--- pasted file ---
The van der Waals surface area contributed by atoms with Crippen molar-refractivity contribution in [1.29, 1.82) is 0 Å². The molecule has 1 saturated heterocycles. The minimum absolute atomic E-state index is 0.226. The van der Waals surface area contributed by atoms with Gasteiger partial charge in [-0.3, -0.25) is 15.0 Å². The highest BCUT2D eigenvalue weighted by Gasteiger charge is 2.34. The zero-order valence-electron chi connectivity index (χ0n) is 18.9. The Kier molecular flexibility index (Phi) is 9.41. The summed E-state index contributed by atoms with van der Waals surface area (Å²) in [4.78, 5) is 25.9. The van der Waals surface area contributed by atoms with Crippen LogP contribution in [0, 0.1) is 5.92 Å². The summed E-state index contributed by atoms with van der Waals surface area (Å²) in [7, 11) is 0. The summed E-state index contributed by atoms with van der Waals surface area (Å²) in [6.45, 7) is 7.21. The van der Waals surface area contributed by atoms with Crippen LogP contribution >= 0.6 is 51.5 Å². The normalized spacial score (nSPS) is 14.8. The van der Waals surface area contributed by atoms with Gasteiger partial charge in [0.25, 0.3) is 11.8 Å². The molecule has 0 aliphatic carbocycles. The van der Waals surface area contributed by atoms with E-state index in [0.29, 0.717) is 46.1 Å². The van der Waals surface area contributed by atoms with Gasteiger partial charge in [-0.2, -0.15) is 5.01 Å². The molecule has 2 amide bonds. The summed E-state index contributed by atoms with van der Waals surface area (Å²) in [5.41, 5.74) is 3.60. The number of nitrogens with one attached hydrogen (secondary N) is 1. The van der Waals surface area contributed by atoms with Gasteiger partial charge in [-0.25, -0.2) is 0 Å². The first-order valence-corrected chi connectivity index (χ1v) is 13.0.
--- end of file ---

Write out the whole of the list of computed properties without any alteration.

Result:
The van der Waals surface area contributed by atoms with Crippen molar-refractivity contribution in [1.29, 1.82) is 0 Å². The molecule has 1 saturated heterocycles. The minimum absolute atomic E-state index is 0.226. The van der Waals surface area contributed by atoms with Gasteiger partial charge in [-0.3, -0.25) is 15.0 Å². The highest BCUT2D eigenvalue weighted by Gasteiger charge is 2.34. The zero-order valence-electron chi connectivity index (χ0n) is 18.9. The Kier molecular flexibility index (Phi) is 9.41. The summed E-state index contributed by atoms with van der Waals surface area (Å²) in [4.78, 5) is 25.9. The van der Waals surface area contributed by atoms with Crippen LogP contribution in [0, 0.1) is 5.92 Å². The summed E-state index contributed by atoms with van der Waals surface area (Å²) in [7, 11) is 0. The summed E-state index contributed by atoms with van der Waals surface area (Å²) in [6.45, 7) is 7.21. The van der Waals surface area contributed by atoms with Crippen LogP contribution >= 0.6 is 51.5 Å². The normalized spacial score (nSPS) is 14.8. The van der Waals surface area contributed by atoms with Gasteiger partial charge in [0.25, 0.3) is 11.8 Å². The molecule has 0 aliphatic carbocycles. The van der Waals surface area contributed by atoms with E-state index in [0.29, 0.717) is 46.1 Å². The van der Waals surface area contributed by atoms with Gasteiger partial charge in [-0.2, -0.15) is 5.01 Å². The molecule has 2 amide bonds. The summed E-state index contributed by atoms with van der Waals surface area (Å²) in [5.41, 5.74) is 3.60. The number of nitrogens with one attached hydrogen (secondary N) is 1. The van der Waals surface area contributed by atoms with Gasteiger partial charge in [-0.25, -0.2) is 0 Å². The first-order valence-corrected chi connectivity index (χ1v) is 13.0.